Archery is not just about arrows on a target, there’s all the behind-the-scenes stuff as well. Don’t dismiss anything as ‘boring’. Even someone carrying a couple of signs can be worthy of a picture, providing it is well composed and your subject is smiling! Misfortune, ie arrows through scoreboards, makes for great posts, too.
Collate an image bank
Take pictures of everything, always. Store the good ones as drafts on your Instagram account, delete the others (or you’ll run out of storage space on your phone). It’s also worth gathering support from other members in the club who can send photos from away-shoots that you can’t attend. It is impossible to cover everything otherwise. You’ll also build your bank of images this way too. Which leads me onto the next point:
I post between three and five times a day, sometimes more if there’s been a big event, competition or prize giving. Ultimately, it’s up to you. Find your own rhythm and stick to it until it becomes a habit. Use inventive captions to make stored photos relevant.
Using the right hashtags will also help shine a spotlight on your club’s account. Popular hashtags include: #archery, #archerylove and #throwbackthursday etc. Don’t be afraid to make up your own: #fletchingfriday is one of mine.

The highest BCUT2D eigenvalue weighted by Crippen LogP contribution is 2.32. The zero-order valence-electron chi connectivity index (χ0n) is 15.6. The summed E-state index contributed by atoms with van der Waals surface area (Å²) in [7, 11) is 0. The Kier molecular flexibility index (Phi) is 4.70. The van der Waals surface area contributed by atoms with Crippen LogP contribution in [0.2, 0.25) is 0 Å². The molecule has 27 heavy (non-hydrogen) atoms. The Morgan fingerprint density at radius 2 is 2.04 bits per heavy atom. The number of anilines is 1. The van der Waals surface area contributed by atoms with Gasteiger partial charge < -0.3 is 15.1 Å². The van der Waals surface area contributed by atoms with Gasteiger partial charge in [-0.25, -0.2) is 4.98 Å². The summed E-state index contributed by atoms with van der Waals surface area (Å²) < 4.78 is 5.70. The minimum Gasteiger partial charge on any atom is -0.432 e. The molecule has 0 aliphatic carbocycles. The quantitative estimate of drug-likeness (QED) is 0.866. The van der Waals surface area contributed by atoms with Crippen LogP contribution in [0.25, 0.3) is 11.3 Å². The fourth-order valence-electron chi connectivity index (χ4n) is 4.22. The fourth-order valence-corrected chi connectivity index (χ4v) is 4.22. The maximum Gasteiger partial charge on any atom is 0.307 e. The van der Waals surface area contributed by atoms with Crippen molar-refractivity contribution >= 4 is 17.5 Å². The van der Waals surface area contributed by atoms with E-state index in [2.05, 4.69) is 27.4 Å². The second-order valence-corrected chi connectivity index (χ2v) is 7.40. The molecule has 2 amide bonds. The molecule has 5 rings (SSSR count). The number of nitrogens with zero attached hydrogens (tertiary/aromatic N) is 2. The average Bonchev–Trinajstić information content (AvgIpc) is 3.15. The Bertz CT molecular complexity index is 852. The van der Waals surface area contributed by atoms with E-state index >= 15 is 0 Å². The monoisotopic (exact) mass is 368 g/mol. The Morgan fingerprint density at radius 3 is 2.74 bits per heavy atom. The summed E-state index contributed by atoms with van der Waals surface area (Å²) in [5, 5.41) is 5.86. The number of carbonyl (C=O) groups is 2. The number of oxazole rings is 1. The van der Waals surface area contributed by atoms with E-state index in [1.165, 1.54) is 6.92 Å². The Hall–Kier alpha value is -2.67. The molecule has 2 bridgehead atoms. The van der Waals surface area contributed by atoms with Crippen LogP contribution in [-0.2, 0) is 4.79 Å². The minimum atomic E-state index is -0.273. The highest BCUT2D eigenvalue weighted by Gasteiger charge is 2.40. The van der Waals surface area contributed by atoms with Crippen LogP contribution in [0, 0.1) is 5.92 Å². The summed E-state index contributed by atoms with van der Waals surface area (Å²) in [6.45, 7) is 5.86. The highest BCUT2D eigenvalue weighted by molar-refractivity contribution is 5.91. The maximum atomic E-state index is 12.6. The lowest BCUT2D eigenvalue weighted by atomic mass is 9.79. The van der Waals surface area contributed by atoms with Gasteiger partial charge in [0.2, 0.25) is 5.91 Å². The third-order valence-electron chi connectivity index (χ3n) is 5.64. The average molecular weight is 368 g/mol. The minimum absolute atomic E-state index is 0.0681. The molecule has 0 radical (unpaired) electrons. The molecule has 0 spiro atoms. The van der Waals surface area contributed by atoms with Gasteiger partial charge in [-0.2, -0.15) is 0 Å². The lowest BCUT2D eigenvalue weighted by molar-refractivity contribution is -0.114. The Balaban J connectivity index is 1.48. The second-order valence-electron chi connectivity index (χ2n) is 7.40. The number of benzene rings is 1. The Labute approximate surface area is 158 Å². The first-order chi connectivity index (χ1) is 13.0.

Follow other clubs
This is important. Follow local businesses and other archers, as well. You’ll be surprised how quickly your following will grow. Ours rocketed to over 1,000 in the first 12 months. Not bad for a club with only 200 members.
Make it fun
We’ve touched on this before but it’s important to remember. No one wants to see photos of arrows in the ten-ring all the time (as much as we like to see them when we are scoring). We have a lot of fun at the club and that’s what I try to convey. The captions you write to accompany your images are also key here.
Remember it’s about the people
At the end of the day, the club would be nothing without its members. Let people’s personalities shine through. Just make sure someone has their phone at the ready to capture each moment.
Written by Catherine Whyte.